By Max Bowenfirstname.lastname@example.org
Changes to the Commuter Rail and ferry service are now in effect, part of the MBTA’s Forging Ahead plan to adjust transportation to reflect the massive drop in ridership.
According to information posted to the MBTA website, the changes were approved in December by the Fiscal and Management Control Board (FMCB). The process began in November after impacts of COVID-19 on ridership had been measured. Before COVID-19, the MBTA served an average of 1.3 million trips each weekday. Currently, there are approximately 330,000 trips taken each weekday.
The initial plan was to suspend ferry service, eliminate weekend service on the Commuter Rail, and make alterations to subway, and bus schedules. However, after the MBTA received more than 7,000 comments, the proposal was altered. The new plan maintains most transit services at pre-pandemic service (by as much as 90 percent, depending on mode). No changes to fares are being proposed at this time.
Among some of the points raised via public comments were that reducing service would affect vulnerable communities and harm economic recovery, would cause more people to drive, thus harming the environment, and that the changes would never be reversed.
“Many riders acknowledged the financial difficulties the MBTA is facing but urged the T not to make any cuts until learning more about the possibility of federal stimulus funding and vaccine availability,” a report on the Forging Ahead plan stated.
The FMCB will assess service needs again no later than March 15, and will allocate resources to meet ridership demand, if possible. The timing of all service restoration will also depend on public health guidance and the timing of the state’s post-vaccination re-opening plan.
Beginning Jan. 23, Commuter Rail will only offer weekend service on the Newburyport/Rockport, Framingham/Worcester, Fairmount, Providence, and Middleborough Lines.
“These lines experienced more ridership gains over the last several months compared to other lines and serve transit-critical communities,” a post to the MBTA site stated.
All other Commuter Rail lines will not have weekend service. The new winter schedule includes additional trains on the Middleborough, Fairmount, and Newburyport/Rockport lines.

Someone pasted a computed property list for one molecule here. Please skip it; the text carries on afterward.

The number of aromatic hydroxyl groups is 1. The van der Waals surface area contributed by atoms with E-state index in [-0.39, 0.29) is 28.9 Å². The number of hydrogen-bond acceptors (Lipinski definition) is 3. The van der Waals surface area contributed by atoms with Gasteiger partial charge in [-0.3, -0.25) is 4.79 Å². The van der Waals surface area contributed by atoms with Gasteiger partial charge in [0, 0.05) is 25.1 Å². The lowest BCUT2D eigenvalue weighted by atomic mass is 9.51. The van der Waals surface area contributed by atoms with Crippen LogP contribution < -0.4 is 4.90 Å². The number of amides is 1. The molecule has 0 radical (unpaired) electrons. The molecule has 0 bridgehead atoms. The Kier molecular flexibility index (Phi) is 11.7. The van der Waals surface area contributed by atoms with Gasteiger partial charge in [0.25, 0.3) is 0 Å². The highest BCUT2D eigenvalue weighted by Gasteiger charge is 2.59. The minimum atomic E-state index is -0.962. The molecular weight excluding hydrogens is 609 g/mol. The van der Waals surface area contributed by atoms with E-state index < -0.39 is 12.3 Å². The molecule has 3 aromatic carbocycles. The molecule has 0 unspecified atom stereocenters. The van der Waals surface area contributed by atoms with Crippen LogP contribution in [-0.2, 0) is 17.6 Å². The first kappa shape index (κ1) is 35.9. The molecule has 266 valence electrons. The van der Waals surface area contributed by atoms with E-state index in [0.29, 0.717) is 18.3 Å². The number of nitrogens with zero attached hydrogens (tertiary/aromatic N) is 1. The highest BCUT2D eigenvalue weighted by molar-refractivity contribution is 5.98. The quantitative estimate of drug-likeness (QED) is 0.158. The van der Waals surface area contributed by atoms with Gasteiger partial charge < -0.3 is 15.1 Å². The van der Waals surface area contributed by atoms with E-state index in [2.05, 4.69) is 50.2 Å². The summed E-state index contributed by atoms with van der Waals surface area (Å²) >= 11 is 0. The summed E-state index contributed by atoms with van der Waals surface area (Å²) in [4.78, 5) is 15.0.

Since March, the MBTA has introduced new technologies, such as electrostatic sprayers, to help sanitize passenger areas. Attention is given to touch surfaces, employee areas, and air filtration systems. All coach cars continue to be cleaned at least every 24 hours.
On Jan. 23, the following changes will occur to ferry service:
- Direct Charlestown (F4) and Hingham (F1) ferry service will be temporarily suspended.
- Weekday Hingham/Hull service will operate with reduced frequency. A total of 17 weekday trips to Boston will make stops from Hingham to Long Wharf (nine trips directly to Long Wharf with two trips also stopping at Hull) and from Hull to Long Wharf (six direct trips total).
- There will be no weekend Hingham/Hull ferry service.
Bus and subways
Both of these transit modes are expected to see reductions in service, though not until the spring. The Green, Red, and Orange lines will see a 20 percent reduction in service, while the Blue line will be decreased by 5 percent. No changes are planned to the hours of operation.
Bus lines are only seeing 41 percent of normal ridership, and several reductions are expected. This includes reducing the frequency of buses on non-essential route by 20 percent, and 5 percent on essential routes.
Routes 62/76, 84/78, 88/90 (when GLX opens), 136/137, 214/216, 352/354, 501/503, and 502/504 will be consolidated.
Routes 18, 52, 55, 68, 72, 79, 80 (when GLX opens), 170, 212, 221, 325, 326, 351,428, 434, 456, 451, 465, 505, and 710 will be suspended.
For more information, visit the MBTA’s Forging Ahead page.